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The aorta is the largest artery in the body. This vital blood vessel branches out to deliver oxygen-rich blood from the heart to all of the tissues and critical organs in the body. When damaged or diseased, the aorta can develop a bulge that resembles a balloon, called an aneurysm. This condition creates weakness in the aortic wall and presents a risk of a dissection, which is a tear inside the aorta that can be fatal. High blood pressure and atherosclerosis (hardening of the arteries) are the most common causes of aortic aneurysms.
An aortic aneurysm that grows and ruptures or partially tears (aortic dissection) is a life-threatening condition that requires immediate medical and surgical intervention.
Our surgeons provide effective treatment for aortic aneurysms including:
- Ascending aortic replacement for aneurysms
- Aortic root replacement including valve-sparing techniques
Aortic Grafting and Ascending Aortic Replacement For Aneurysms
Surgery is necessary when the first part of the aorta grows larger than normal.
When necessary, the aorta is replaced with a tube made of artificial fabric, or graft. The enlarged aorta is removed and the graft is sewn into place. The graft provides stability in the blood vessel for the restoration of normal blood flow.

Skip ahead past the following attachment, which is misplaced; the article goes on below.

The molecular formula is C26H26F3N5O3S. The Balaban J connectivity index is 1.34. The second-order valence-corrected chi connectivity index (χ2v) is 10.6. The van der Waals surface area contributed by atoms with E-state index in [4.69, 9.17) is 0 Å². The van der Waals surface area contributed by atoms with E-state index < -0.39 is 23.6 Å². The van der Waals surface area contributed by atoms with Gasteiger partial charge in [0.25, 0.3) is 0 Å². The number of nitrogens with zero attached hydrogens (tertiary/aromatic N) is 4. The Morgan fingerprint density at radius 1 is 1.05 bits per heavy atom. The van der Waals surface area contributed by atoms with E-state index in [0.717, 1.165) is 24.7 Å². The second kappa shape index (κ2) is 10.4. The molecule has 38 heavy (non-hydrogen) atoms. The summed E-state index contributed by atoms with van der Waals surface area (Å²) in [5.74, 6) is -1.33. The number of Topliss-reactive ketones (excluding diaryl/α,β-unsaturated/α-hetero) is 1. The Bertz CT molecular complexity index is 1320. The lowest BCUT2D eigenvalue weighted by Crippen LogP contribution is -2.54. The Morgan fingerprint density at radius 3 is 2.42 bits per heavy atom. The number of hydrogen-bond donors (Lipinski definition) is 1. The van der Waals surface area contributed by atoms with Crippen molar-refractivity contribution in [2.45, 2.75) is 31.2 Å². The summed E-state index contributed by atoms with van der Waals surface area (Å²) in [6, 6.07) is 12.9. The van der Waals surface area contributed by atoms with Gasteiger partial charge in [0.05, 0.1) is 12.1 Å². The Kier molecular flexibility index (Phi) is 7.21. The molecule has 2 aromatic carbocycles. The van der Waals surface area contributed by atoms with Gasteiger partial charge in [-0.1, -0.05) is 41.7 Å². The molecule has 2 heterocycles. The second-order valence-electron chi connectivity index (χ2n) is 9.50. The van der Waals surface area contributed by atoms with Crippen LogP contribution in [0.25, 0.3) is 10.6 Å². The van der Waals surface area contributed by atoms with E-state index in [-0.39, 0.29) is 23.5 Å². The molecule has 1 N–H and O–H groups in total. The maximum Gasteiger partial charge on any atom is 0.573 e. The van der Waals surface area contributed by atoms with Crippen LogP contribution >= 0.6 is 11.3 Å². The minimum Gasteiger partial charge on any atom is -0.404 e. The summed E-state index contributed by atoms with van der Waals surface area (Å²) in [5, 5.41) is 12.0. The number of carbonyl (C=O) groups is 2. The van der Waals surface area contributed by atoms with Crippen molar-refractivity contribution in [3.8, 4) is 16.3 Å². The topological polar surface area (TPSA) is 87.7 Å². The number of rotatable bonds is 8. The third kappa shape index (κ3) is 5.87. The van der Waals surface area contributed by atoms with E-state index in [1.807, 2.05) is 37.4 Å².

Aortic surgery is an open-chest procedure. To stop the flow of blood to the affected area, your surgeon will use a heart-lung bypass machine. This procedure requires a hospital stay of several days for extensive monitoring and recovery.
Aortic Root Replacement Including Valve-Sparing Techniques
The aortic root is the section of the aorta that is attached to the heart, housing the aortic valve and the opening for the coronary arteries. Often, an aortic root aneurysm causes the aortic valve to become insufficient and leak. Some ascending aortic aneurysms involve the root of the aorta and require repair while preserving the patient’s aortic valve.
Valve sparing aortic root replacement is a complex, delicate operation performed by specially-trained cardiac surgeons at University of Maryland St. Joseph Medical Center. During this procedure, the aorta is replaced with a graft and the coronary arteries and the native aortic valve are re-attached.
In the appropriate patient, we can re-implant the patient's own valve into the new aortic root. This helps preserve natural valve tissue and can avoid the implantation of a prosthetic heart valve.